The last four decades have seen major advances in fracture mechanics as applied to metallic structures – this includes discovery of new micromechanisms for fracture under various regimes (ductile, brittle, transition, and low cycle fatigue), corresponding rupture criteria, and numerical methods to simulate fracture in steel components and structures. Despite these advances, translating them effectively to mitigate fracture risk in large-scale metallic infrastructure is hindered by several challenges. These challenges include (1) technical – requiring refinement and upscaling of micromechanics-based models to the structure scale, (2) practical – involving development of standardized testing and simulation protocols, and (3) educational – involving training the civil engineering workforce in the discipline of fracture mechanics. This symposium will bring together the very top leaders engaged in the fundamental development as well as practical applications of fracture mechanics in metal structures. It is anticipated that the symposium will spawn application-driven research, while aiding technology transfer to the profession by bringing together individuals from across the globe at various stages in their careers.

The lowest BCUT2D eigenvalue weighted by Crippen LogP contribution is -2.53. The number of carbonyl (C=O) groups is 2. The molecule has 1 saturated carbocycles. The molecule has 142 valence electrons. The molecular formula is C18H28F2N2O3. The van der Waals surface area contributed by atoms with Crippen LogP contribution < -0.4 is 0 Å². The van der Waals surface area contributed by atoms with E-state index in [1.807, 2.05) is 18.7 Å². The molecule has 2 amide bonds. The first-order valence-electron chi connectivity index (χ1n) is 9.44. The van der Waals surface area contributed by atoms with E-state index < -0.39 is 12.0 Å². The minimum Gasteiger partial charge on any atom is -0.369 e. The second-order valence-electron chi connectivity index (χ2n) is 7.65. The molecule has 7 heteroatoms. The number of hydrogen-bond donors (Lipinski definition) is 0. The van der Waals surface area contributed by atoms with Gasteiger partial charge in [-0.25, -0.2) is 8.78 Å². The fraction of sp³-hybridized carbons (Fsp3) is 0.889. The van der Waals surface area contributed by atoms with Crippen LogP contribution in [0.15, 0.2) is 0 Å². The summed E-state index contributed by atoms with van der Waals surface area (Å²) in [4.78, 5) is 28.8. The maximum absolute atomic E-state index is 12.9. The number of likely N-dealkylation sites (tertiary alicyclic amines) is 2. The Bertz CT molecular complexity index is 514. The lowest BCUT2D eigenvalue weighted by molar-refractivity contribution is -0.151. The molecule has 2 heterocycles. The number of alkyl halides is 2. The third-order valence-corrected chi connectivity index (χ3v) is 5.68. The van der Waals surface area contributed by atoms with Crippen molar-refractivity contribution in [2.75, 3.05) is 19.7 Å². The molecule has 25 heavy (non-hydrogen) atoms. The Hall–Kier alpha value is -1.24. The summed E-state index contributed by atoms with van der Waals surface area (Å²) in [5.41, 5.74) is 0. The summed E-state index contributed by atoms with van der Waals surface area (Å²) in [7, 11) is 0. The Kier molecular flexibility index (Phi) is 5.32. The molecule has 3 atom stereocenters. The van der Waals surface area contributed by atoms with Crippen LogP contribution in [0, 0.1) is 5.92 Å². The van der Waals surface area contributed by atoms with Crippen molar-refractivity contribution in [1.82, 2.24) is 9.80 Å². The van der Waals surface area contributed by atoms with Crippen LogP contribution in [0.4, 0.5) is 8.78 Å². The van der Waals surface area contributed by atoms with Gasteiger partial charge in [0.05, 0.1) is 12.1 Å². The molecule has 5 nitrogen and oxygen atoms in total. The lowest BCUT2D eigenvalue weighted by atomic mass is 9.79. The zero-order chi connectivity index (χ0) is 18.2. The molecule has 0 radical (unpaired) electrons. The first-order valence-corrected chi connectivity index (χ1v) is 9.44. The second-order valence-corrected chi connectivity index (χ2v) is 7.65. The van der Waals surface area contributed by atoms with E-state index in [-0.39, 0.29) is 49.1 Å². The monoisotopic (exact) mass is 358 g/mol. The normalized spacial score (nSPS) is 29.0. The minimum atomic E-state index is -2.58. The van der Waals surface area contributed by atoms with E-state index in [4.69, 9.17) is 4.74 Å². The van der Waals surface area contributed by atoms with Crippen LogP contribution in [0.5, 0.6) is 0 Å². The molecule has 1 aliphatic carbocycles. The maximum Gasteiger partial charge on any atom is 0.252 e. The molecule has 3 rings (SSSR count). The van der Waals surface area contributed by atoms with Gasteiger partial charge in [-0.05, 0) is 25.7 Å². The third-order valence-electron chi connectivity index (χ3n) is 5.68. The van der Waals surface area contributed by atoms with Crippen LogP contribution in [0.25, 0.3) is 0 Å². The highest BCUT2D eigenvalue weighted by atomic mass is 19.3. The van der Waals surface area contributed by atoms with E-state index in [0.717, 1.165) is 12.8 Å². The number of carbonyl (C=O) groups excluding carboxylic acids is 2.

Amit Kanvinde, Professor, University of California Davis
Xudong Qian, Associate Professor, National University of Singapore
Amit Kanvinde (email@example.com)